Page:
* Adjusted loss $0.22/shr vs estimated loss $0.01/shr
* Tax services revenue down 29 pct
* Sees pretax earnings boost of $85-$100 mln from cost cuts in fiscal 2013
* Shares up 4 pct after the bell
March 7 H&R Block Inc reported a bigger-than-expected quarterly loss due to a delayed start to the U.S. tax season, but the tax preparer said it expects cost cuts to drive its profit in fiscal 2013.
The Internal Revenue Service (IRS) delayed the start of the tax filing season by eight days to Jan. 30 to account for the enactment of tax law changes made to resolve the "fiscal cliff".
"The delayed start to this tax season led to a material shift of business from our fiscal third quarter to our fiscal fourth quarter," Chief Financial Officer Greg Macfarlane said in a statement.
H&R block said its revenue fell 29 percent to $472 million in the latest quarter. It deferred $15 million of revenue to its fourth quarter as the IRS did not accept returns that included certain forms prior to January 31.
The delayed tax season has also hit rival Intuit Inc as revenue from its TurboTax software fell 27 percent in the second quarter.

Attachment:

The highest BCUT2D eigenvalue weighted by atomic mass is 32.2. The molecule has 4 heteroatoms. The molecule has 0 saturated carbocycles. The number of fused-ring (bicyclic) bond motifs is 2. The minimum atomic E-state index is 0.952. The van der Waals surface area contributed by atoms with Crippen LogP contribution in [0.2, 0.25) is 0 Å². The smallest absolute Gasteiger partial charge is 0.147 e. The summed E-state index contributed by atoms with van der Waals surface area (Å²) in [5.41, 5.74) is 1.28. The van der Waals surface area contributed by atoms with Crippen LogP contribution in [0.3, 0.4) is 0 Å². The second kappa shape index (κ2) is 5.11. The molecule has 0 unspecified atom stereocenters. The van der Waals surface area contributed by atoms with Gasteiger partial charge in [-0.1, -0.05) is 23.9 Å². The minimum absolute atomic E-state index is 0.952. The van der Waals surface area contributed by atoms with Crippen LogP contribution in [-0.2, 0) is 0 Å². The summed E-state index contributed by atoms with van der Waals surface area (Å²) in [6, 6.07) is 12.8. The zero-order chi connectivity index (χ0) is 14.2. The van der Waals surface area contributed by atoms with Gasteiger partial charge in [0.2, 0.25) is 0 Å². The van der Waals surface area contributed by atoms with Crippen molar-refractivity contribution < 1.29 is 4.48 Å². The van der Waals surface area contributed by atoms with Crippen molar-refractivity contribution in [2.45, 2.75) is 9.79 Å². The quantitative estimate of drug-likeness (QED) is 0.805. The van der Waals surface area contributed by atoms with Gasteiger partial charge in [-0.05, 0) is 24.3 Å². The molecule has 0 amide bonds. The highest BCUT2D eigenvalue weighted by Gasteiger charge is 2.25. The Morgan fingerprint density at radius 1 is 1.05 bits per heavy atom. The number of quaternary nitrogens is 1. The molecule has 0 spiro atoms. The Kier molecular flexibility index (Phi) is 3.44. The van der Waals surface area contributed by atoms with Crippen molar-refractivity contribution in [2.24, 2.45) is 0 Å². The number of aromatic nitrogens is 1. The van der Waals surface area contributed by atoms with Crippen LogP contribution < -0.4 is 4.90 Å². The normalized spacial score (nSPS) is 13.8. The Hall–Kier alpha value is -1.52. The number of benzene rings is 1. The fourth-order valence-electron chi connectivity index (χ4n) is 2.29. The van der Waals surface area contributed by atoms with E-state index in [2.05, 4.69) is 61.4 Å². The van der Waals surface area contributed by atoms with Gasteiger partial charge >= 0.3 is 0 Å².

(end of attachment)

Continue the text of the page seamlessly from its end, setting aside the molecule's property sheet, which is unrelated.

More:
GROWTH FROM COST CUTS
H&R block said it expects a pretax earnings boost of $85 to $100 million from cost cuts in fiscal 2013.
The company has been realigning its focus to its core tax preparing business after several years of losing customers to do-it-yourself tax filing services such as Intuit's TurboTax.
It cut jobs, shut stores and overhauled its management last year to focus on the fast-growing digital tax preparation segment.
"Our cost reduction initiatives remain on track and we continue to believe that we'll deliver significant earnings and margin expansion in fiscal 2013," Macfarlane said.
Net loss from continuing operations was $17 million, or 6 cents per share, in the third quarter ended Jan. 31, compared with a loss of $3.6 million, or 1 cent a share, a year ago.
Revenue fell 29 percent to $472 million.
Excluding items, the company reported a loss of 22 cents per share.
Analysts on an average were expecting a loss of 1 cent per share on revenue of $563.60 million, according to Thomson Reuters I/B/E/S.
Shares of the Kansas City, Missouri-based company, which has risen about 39 percent since its last quarterly results, were trading up more than 4 percent after the bell. They closed at $24.98 on Thursday on the New York Stock Exchange.